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NEAR Talk – How Childhood Trauma Affects Lifelong Health

Trauma… it’s the really horrific things that we go through as people… things that deeply impact us. For some, trauma is a single point in time while others experience ongoing trauma and instability.

The Merriam-Webster Dictionary includes these concepts when defining the word trauma:

Injury caused by an extrinsic (outside ourselves) agent

Results in severe mental or emotional stress or physical injury

In many cases when we experience trauma as adults we have gained the tools and relationships to carry us through. When we experience trauma as children we do not necessarily have those resources or the brain development that gives us the resilience needed. The more trauma or adverse childhood experiences (ACEs) that a child experiences, the greater the likelihood these experiences will have negative health impacts throughout their lifespan that can include obesity, heart disease, and substance use disorders.

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New Course Announcement!

Module-1-Announcement with YouTube Link

VCPI is excited to introduce our first module in the series of training curriculum focused on orienting new direct service providers to effectively partner with those who seek support within the Vermont System of Care. It seems most appropriate to start this series with the cornerstones of effective practice.With a focus on the values, principles, and beliefs, this first module in the series is designed to give new staff the opportunity to hear about the importance of these concepts directly from those who have participated in supports and services and encourage effective partnering with other professionals. In addition to an on-line video module and accompanying workbook, there are supplemental materials that will assist with integrating the information into practice.

Download Announcement

Check out Support Group Schedule & other events from NAMI- VT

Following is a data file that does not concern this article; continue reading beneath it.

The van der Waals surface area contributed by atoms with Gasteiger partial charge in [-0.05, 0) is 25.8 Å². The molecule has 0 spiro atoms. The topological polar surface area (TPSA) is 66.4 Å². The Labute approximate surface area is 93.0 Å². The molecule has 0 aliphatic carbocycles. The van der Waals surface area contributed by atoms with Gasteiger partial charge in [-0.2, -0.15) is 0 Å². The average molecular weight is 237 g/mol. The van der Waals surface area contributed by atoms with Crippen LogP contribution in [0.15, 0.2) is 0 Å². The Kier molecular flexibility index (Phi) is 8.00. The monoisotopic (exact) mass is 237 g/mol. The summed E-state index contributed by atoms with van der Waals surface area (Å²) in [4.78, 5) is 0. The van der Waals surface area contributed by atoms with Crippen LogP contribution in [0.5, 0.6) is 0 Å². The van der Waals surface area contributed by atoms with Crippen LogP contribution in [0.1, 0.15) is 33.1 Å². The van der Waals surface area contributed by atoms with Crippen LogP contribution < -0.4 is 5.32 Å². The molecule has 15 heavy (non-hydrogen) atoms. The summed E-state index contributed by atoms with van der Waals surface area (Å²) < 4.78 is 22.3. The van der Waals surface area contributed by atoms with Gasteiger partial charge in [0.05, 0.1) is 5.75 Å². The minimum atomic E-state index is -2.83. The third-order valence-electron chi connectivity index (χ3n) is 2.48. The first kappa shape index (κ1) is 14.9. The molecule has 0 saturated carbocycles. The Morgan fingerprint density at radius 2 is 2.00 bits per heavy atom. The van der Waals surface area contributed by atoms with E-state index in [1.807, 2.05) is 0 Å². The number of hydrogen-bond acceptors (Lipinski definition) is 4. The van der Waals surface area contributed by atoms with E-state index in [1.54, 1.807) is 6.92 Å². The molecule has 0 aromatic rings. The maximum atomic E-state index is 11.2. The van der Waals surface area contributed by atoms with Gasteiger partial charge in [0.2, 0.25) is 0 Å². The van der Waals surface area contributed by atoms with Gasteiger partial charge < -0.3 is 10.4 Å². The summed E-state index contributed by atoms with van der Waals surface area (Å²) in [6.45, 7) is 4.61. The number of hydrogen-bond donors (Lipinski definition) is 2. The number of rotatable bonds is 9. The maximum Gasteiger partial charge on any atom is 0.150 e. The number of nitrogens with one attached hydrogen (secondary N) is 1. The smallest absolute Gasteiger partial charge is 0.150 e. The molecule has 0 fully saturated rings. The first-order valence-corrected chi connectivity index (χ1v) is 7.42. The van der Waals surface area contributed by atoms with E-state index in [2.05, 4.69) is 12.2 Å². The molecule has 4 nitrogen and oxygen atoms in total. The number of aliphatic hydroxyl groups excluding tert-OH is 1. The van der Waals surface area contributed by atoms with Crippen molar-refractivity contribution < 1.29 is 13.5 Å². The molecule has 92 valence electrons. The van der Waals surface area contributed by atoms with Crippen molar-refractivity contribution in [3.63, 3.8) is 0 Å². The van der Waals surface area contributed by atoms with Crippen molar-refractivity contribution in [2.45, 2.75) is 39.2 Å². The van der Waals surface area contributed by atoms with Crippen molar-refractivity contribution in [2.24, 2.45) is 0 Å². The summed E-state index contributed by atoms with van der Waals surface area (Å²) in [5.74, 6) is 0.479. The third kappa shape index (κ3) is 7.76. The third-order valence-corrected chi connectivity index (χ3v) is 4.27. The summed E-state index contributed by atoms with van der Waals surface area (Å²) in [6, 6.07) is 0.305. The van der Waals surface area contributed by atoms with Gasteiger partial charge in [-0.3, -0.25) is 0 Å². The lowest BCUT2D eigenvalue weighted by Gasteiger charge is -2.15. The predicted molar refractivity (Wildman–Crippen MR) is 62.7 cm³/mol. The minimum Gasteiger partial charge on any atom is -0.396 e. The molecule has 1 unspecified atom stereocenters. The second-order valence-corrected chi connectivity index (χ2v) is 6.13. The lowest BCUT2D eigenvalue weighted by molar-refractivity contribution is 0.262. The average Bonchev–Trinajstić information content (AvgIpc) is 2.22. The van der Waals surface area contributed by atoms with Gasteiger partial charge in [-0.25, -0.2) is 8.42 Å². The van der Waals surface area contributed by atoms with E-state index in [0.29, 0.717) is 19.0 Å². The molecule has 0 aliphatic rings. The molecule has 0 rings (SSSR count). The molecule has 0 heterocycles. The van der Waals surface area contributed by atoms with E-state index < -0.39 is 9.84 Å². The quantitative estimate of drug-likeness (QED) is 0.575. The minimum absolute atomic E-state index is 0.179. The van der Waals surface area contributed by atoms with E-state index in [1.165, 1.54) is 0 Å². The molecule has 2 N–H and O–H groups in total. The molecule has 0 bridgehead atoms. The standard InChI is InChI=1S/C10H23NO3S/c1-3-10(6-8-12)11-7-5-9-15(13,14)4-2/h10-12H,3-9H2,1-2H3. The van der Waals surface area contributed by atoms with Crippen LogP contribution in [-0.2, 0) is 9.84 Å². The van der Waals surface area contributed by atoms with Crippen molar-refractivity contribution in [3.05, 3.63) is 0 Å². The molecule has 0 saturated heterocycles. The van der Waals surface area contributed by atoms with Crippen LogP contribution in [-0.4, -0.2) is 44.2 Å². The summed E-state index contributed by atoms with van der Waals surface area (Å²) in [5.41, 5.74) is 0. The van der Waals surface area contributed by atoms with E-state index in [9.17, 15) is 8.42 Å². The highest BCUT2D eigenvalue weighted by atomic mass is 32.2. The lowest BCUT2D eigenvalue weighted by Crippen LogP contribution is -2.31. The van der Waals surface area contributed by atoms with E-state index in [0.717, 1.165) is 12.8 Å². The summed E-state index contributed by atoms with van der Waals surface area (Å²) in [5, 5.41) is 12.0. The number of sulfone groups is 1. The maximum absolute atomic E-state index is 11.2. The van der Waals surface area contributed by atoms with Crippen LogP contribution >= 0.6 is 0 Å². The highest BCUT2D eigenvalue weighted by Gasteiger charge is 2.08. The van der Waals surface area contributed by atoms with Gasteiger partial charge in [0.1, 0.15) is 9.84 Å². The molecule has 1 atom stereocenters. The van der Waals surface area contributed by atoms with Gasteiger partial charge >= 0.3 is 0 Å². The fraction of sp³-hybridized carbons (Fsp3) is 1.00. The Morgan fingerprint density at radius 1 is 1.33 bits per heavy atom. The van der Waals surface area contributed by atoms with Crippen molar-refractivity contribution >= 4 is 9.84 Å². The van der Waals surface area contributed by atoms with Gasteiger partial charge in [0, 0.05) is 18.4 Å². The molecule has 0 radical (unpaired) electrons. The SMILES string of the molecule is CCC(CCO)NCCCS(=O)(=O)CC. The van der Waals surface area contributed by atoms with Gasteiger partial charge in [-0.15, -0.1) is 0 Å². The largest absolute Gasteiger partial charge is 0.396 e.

Check out the Support Group Schedule & other events from Vermont Psychiatric Survivors

Executive Director Corner:

It’s been a busy year for VCPI as we continue to discover the many ways we can have a positive impact on the Vermont system of care.  Our membership is increasing and, with bigger numbers, the benefits also grow. Our collaborative participation allows us to add to our initiatives and the opportunities for members to participate in professional development opportunities at no cost.  If you and/or your organization are not VCPI members yet, visit the Membership area of the VCPI website where you can learn more about the membership process and access a listing of current members.  Any of us are happy to talk with you further and you are welcome to call the VCPI office, as well.

To be specific regarding initiatives, we are very excited to announce that we have published our first module in the series called Core Orientation for Direct Service Providers, which is considered an essential offering for our members and seems very appropriate to start with the module that focuses on the values, principles and beliefs that we share as the Vermont System of Care.  The module is designed to give new staff the opportunity to hear about the importance of these concepts directly from those who have participated in supports and services.  In addition to the on-line module, there are supporting materials to assist in integrating the information into practice.  We will provide regular updates on our progress with module 2, but for those who would like to play a more active role in development, we are currently looking for new project advisory committee members who are willing to participate in the process of development and review progress along the way.  If you’d like to talk more about this, please contact Amy Stonoha at or myself at Additionally, we kicked off the second iteration of the successful Co-Occurring Competency E-Learning Community Project, piloted in 2016-2017.

Please feel welcome to keep in touch and share your thoughts and ideas about VCPI and the places we are headed.  Maybe you’d like to submit a commentary for the newsletter, or join a work group or just chat about some things.  Call or e-mail anytime:  (802) 503-2857 Also, we welcome you to join us for our upcoming Steering Committee Meeting, March 12th from 9:30 a.m. to Noon with lunch following at the Waterbury State Office Complex. Please contact me for details and email us to be added to the invite list!

Flourishing/ Self-Healing Communities